During your accumulation years, your attitude towards investing may have fluctuated between “conservative,” “moderate,” or “aggressive.” Knowing your long-term goal was retirement, you may have been willing to ride out the market’s ups and downs. Now that you are nearing retirement, your risk tolerance has changed. You can no longer afford to lose money, even if it means giving up potential gains. It is time for you to consider de-risking your portfolio. De-risking doesn’t mean you should avoid all growth opportunities. You should, however, be more selective in your choices. By understanding your evolving circumstances and goals, you can develop a plan that will help you achieve a safe and sound retirement.
Here is what de-risking might look like for the conservative investor.
Your time horizon has shrunk. When you were working, your time horizon was essentially infinite. You could afford to take some risks because you had the time to make up for any losses. Now that you are approaching retirement, your Time Horizon has shortened, and your aim is to avoid risk.
Your goals have changed. While working, your primary goal was to grow your nest egg. Now that you’re retired, your goal is to generate income and preserve your capital. You might wish to limit your exposure to the stock market because you’ve seen too many retirements ruined by losses in a bear market.
You may need to rebalance your portfolio. As you age, you may need to rebalance your portfolio to ensure it is in sync with your goals. For example, you may need to sell some stocks and use the proceeds to buy income annuities.
You may need to adjust your withdrawals. When you were younger, you may have been able to take larger withdrawals from your portfolio without affecting its long-term sustainability. Now that you’re retired, you may need to adjust your withdrawals to ensure they don’t deplete your nest egg.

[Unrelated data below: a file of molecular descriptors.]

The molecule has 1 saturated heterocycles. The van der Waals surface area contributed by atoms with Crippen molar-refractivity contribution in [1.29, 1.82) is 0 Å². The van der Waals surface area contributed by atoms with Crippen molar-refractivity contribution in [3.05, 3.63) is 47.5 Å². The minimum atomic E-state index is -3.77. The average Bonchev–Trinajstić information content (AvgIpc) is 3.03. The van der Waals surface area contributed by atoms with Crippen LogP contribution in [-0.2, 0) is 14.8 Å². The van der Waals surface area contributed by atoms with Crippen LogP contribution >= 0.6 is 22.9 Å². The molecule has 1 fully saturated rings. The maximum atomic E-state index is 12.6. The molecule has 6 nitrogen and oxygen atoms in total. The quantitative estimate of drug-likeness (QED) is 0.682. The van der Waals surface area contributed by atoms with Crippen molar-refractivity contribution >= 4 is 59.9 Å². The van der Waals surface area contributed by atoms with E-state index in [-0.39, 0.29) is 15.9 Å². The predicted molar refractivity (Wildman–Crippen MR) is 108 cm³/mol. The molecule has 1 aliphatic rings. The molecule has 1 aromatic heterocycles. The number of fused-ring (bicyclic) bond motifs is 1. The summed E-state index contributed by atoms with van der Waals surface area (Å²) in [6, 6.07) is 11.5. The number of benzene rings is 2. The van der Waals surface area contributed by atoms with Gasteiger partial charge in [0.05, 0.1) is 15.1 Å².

It could be time to consider new types of investments. In addition to traditional stocks and bonds, consider different investments that can provide income and stability in retirement. This includes assets such as guaranteed income annuities.
Consider making changes to your Social Security plan. Depending on changes in your situation, you may need to adjust when you start taking benefits.
Consider long-term care insurance if you haven’t already. This type of insurance can help cover long-term care costs, which can be very expensive. Long-term care insurance is an essential type of insurance for people who cannot care for themselves. It can help relieve the financial burden on family members and loved ones.
Stay diversified. Even in retirement, you’ll want to keep your portfolio diversified across asset classes and different types of investments. This will help you weather market volatility and protect your nest egg.
Assess your risk tolerance and take the first step towards ensuring a comfortable retirement by talking to a qualified financial professional today.